Share ]]>
Welcome! Sat, 19 Nov 2011 16:13:29 +0000 read more]]> The 19th century French author, André Gide, said, “Everything that needs to be said has already been said.  But since no one was listening, everything must be said again.”  When history is ignored some things need to be said again, or at least examined again.  Everything that is received wisdom is open for re-examination because in different times and places it may be wrong.  In my raising topics for conversation I shall not try to say everything again, but hope to examine existence from different angles.

My point of reference is thinking historically.  Everything has a history, every movement, idea, organization, person, and family has a history.  My favorite focus for thinking historically is organizations, religious and non-religious.  My study of the Christian tradition has provided insight into how all organizations interact with their context, both affecting and being affected by it.  My reading of business books has also informed my understanding of the Church as organization.  The metaphors that currently illuminate my understanding are dementia, baseball and rock music.

History matters.  It matters as a window open on to the past; it matters as a foundation for moving into the future.  This became even clearer to me living for 11 years with someone deserted by both his short-term and long-term memory.  Those of us with relatively healthy brains idealize living in the present moment.  When the present moment is all you have, though, you have no past on which to rely for comparison of experience, for decision-making and no hope for the future.  Life is a series of present moments with no connection.  No past, no foundation for moving into the future.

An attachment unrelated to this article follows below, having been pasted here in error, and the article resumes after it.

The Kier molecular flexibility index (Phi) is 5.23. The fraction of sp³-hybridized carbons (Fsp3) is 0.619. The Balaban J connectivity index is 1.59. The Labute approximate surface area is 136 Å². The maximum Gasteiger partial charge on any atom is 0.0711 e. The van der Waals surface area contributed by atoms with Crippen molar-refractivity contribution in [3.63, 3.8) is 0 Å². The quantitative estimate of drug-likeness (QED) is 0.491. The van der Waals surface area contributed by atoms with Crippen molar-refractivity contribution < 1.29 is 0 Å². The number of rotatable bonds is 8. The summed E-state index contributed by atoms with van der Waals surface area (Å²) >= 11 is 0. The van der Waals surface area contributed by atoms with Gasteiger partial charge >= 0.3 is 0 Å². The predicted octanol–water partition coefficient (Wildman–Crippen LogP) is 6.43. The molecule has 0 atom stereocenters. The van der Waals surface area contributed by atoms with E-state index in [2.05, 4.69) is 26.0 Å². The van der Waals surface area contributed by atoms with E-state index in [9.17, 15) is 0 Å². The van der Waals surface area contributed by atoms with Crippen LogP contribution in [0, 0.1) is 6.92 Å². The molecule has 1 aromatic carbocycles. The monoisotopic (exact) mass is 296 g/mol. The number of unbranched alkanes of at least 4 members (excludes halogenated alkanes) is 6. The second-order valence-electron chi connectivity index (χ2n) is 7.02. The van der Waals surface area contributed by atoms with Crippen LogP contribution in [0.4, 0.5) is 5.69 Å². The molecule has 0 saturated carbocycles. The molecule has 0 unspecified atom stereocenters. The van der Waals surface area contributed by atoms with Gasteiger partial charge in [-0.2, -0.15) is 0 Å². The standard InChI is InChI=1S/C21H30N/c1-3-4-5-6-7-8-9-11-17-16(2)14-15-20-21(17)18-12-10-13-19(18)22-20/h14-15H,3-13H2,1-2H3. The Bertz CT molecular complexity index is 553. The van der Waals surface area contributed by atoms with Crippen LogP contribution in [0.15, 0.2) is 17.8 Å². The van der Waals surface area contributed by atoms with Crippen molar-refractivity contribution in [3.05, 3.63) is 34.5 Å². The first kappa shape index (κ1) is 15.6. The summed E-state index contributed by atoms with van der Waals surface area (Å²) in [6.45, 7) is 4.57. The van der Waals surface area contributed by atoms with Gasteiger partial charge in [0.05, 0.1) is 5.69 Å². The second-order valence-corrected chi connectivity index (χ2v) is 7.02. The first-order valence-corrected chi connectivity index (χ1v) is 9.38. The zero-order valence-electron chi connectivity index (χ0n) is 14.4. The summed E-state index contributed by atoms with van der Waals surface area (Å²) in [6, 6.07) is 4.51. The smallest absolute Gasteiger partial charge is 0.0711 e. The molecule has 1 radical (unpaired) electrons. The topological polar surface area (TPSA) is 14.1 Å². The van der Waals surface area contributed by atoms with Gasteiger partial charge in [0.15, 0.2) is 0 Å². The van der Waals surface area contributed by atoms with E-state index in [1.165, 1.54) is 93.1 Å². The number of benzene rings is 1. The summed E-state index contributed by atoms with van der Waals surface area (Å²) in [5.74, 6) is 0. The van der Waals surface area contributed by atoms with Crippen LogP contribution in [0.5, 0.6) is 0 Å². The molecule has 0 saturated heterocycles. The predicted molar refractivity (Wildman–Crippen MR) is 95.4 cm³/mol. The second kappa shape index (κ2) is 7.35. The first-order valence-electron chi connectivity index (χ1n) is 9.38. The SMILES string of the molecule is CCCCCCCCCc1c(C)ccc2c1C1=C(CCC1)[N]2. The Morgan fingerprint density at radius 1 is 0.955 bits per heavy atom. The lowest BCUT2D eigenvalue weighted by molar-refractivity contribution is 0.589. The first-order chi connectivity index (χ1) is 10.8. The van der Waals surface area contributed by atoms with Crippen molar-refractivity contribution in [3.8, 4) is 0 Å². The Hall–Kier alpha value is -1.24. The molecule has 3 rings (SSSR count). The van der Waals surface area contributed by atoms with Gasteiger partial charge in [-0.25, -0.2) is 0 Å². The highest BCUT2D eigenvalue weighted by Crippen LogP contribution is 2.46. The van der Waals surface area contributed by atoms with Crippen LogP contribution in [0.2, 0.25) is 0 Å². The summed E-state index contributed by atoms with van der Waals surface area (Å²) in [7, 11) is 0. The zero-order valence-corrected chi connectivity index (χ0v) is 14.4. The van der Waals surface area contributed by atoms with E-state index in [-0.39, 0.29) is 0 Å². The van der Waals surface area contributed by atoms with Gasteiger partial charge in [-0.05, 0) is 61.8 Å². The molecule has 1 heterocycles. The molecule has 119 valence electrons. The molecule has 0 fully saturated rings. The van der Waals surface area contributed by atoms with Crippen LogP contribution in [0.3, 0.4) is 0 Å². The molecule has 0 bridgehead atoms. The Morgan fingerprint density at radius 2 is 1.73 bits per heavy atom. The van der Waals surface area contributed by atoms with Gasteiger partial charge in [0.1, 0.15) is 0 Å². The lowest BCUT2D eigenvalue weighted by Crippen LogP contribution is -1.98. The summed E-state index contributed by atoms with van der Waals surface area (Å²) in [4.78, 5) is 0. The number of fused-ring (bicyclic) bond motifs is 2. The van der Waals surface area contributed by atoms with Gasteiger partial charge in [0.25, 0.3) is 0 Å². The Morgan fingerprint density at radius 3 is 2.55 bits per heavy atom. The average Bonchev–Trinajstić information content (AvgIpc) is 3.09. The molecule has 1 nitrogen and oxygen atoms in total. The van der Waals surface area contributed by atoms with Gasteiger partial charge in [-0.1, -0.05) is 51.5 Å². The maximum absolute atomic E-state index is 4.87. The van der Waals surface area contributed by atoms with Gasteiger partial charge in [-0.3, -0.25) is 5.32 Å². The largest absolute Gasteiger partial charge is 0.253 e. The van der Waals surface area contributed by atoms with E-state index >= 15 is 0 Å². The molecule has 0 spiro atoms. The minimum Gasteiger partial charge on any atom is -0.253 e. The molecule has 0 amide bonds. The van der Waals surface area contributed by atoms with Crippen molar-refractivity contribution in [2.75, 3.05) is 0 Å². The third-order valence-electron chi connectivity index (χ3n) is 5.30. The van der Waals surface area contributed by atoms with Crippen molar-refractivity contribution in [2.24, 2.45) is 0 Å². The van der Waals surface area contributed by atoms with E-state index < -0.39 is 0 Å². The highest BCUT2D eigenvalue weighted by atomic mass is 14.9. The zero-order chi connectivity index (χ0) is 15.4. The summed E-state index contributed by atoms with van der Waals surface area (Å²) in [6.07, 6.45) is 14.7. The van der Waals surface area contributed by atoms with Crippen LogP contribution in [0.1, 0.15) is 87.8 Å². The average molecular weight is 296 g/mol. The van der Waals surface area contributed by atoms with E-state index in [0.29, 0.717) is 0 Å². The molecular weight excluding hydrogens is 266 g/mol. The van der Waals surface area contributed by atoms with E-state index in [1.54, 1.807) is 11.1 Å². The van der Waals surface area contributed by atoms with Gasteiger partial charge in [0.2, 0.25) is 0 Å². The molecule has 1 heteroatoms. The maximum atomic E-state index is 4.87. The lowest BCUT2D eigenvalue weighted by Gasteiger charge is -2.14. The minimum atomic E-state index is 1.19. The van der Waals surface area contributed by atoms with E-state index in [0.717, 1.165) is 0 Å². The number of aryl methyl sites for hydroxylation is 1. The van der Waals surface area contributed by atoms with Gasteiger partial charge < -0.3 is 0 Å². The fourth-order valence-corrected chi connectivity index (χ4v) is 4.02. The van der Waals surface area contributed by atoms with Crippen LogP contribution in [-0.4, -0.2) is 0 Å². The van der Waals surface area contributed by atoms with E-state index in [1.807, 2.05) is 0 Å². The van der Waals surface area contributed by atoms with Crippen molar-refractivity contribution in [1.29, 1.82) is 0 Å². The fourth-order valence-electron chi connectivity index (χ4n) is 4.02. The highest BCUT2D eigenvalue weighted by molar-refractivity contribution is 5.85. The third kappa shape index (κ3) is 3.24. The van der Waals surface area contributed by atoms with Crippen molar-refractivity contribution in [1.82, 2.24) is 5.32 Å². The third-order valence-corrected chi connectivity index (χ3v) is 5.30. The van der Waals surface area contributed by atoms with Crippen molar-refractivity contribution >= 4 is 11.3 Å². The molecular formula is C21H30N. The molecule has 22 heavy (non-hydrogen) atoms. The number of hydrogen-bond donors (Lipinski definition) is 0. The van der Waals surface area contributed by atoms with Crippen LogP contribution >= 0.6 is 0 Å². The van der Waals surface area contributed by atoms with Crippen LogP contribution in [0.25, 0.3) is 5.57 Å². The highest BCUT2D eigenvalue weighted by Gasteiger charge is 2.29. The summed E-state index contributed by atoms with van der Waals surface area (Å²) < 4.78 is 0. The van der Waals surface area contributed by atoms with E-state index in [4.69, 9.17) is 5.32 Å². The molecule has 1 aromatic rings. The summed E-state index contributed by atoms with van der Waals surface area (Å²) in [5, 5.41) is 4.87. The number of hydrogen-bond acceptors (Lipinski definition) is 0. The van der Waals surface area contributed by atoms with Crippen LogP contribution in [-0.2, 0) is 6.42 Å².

History is also multivalent.  Facts are not history.  Interpreting the facts is.  That is what makes history multivalent.  Don’t believe me?  Ask siblings to describe their parents or an event from their childhood and see if there is anything that indicates they grew up in the same household.  There will be facts, but the understanding of those facts can vary widely.

Let’s converse about facts and their interpretation.  History is like a multi-faceted prism where the light refracts differently depending on which facet it hits.  Or history is like a symphony.  The notes the composer wrote remain the same, but each conductor’s leading of each orchestra accents the composition differently.  History matters.  I look forward to the conversations.

Share ]]> 11